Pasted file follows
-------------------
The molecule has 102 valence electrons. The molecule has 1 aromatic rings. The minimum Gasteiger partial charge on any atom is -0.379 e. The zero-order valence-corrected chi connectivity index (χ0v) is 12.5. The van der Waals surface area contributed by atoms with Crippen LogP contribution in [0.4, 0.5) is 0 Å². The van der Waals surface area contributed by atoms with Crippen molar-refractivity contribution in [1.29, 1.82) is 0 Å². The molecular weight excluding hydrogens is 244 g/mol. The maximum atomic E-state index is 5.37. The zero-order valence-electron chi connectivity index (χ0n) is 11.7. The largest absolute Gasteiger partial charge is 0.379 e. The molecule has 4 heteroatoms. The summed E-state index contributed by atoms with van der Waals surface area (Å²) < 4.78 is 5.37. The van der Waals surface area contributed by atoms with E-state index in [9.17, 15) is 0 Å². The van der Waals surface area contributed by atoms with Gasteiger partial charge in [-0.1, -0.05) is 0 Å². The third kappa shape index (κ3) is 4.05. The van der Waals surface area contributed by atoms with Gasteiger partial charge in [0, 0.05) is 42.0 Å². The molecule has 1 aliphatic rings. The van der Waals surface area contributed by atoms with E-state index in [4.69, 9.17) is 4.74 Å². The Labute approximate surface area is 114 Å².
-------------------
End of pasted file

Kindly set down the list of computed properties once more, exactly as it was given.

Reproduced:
The molecule has 102 valence electrons. The molecule has 1 aromatic rings. The minimum Gasteiger partial charge on any atom is -0.379 e. The zero-order valence-corrected chi connectivity index (χ0v) is 12.5. The van der Waals surface area contributed by atoms with Crippen LogP contribution in [0.4, 0.5) is 0 Å². The van der Waals surface area contributed by atoms with Crippen molar-refractivity contribution in [1.29, 1.82) is 0 Å². The molecular weight excluding hydrogens is 244 g/mol. The maximum atomic E-state index is 5.37. The zero-order valence-electron chi connectivity index (χ0n) is 11.7. The largest absolute Gasteiger partial charge is 0.379 e. The molecule has 4 heteroatoms. The summed E-state index contributed by atoms with van der Waals surface area (Å²) < 4.78 is 5.37. The van der Waals surface area contributed by atoms with E-state index in [9.17, 15) is 0 Å². The van der Waals surface area contributed by atoms with Gasteiger partial charge in [-0.1, -0.05) is 0 Å². The third kappa shape index (κ3) is 4.05. The van der Waals surface area contributed by atoms with Gasteiger partial charge in [0, 0.05) is 42.0 Å². The molecule has 1 aliphatic rings. The van der Waals surface area contributed by atoms with E-state index in [4.69, 9.17) is 4.74 Å². The Labute approximate surface area is 114 Å².